Maybe they had been to too many funerals with Robbie Williams and Celine Dion soundtracks. Oh, and the wailing and gnashing of teeth.

I'm not having a funeral. I'm giving my body to medical science.

LynetteScavo · 12/06/2008 14:15

Bumdidley - don't you think other people will have a need to say good bye to you in some way? Funerals are for other people really, aren't they, as you aren't really there, IYSWIM>

Ecmo · 12/06/2008 14:17

you can still have a funeral afterwards bumdiddley. They give the relatives the remains back up to 3 years later. Have just arranged this for my dad when he dies although they are VERY fussy about what you die from. Basically they want you to be perfectly healthy...but dead!

Bumdiddley · 12/06/2008 14:20

People can say goodbye to me if they wish.

I just think that the religious ceremony/ grave/ cremation thing is expensive and unnecassary. Dh agrees. If someone wants a memorial service for them the they can. My body need not be present, I'm not in it after all!!

Bumdiddley · 12/06/2008 14:22

Ecmo - yeah, I heard that. I was hoping they would use my skeleton as a medical tool!! But I think they only use plastic ones now!!

misdee · 12/06/2008 14:22

i want people to dance when i die.

have fun enjoy life"

policywonk · 12/06/2008 14:27

When my mother died recently, she had wanted for there to be no funeral at all; she just wanted small printed cards to be sent out saying that she had died, but that there would be no funeral, no flowers, no donations etc. My dad had to work quite hard to convince her that those left behind would feel saddened by this approach. We ended up having a rather low-key, non-religious service conducted by one of her friends - still no flowers or donations though.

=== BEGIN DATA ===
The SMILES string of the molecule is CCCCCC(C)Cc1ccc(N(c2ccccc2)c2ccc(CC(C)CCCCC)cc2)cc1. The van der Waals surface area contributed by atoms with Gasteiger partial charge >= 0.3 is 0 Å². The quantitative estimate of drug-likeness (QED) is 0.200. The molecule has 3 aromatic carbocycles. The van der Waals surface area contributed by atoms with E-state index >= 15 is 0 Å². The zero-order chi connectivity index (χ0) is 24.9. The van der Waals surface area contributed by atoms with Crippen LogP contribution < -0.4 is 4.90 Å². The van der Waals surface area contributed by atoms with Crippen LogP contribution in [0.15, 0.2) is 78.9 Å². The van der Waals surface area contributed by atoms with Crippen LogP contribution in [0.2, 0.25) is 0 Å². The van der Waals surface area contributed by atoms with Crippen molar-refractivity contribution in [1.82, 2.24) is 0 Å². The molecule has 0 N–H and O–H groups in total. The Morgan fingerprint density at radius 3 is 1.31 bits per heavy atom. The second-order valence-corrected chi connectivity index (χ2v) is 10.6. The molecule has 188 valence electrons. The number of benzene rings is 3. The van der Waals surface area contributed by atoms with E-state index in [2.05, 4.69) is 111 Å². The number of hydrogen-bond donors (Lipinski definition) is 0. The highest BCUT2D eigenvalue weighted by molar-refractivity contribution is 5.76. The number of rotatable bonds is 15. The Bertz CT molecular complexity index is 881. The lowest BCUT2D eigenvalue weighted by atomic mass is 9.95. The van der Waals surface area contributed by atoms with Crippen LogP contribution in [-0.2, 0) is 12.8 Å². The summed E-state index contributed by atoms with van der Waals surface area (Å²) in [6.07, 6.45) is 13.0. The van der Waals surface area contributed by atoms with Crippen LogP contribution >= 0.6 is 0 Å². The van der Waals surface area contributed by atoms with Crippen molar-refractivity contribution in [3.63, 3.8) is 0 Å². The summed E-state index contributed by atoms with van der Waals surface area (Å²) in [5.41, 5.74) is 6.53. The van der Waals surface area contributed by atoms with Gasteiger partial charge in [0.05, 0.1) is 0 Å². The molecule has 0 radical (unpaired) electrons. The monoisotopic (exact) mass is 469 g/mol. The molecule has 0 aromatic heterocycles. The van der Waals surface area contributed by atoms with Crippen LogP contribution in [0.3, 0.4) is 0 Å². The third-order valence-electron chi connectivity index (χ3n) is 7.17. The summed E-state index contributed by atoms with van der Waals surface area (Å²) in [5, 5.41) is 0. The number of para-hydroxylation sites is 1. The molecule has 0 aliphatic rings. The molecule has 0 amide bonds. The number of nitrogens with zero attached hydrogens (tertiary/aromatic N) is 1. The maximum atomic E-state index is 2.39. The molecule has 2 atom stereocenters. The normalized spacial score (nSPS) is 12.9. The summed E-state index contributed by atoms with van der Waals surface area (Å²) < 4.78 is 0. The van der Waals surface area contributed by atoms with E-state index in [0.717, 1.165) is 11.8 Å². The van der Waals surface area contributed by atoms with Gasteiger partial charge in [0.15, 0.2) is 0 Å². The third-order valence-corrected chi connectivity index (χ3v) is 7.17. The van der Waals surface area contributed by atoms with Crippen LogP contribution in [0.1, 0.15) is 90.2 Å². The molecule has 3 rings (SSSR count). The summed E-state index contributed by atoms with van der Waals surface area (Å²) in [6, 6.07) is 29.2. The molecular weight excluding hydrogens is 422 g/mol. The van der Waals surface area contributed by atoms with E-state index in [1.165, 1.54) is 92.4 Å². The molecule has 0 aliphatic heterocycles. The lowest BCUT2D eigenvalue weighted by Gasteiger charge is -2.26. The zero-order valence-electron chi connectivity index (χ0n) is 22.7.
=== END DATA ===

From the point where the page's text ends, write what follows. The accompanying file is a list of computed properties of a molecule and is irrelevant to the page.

But, in the end, it's important to do what the deceased wished, I think.

Ripeberry · 12/06/2008 14:38

Think that a quiet funeral would be lovely.
I'm dreading the day my parents die of course but there is no way i could stand up and say things about them, cos i would blubb too much.
It should be a time of quiet contemplation not stressing about "keeping the stiff upper lip"
Im going to buried under a tree as part of a "green funeral".

AbbeyA · 12/06/2008 14:42

I don't think that there is a 'right' or 'normal' way to do a funeral. It is up to the individual.

cmotdibbler · 12/06/2008 14:50

Sounds lovely to me. I've been to some funerals where the vicar obviously didn't know the person, and they'd cast around to find something to say about them.

And then I went to one the other week where the husbands address was in the form of a letter to his deceased wife (someone read it for him). It was sooo touching, especially as she'd been very ill for a long time. The music was recordings that their daughter(who died 3 years ago)had done.

Equally, my aunts where you met in their living room round the coffin, walked down the path to their wood, and watched as she was buried there was very special too.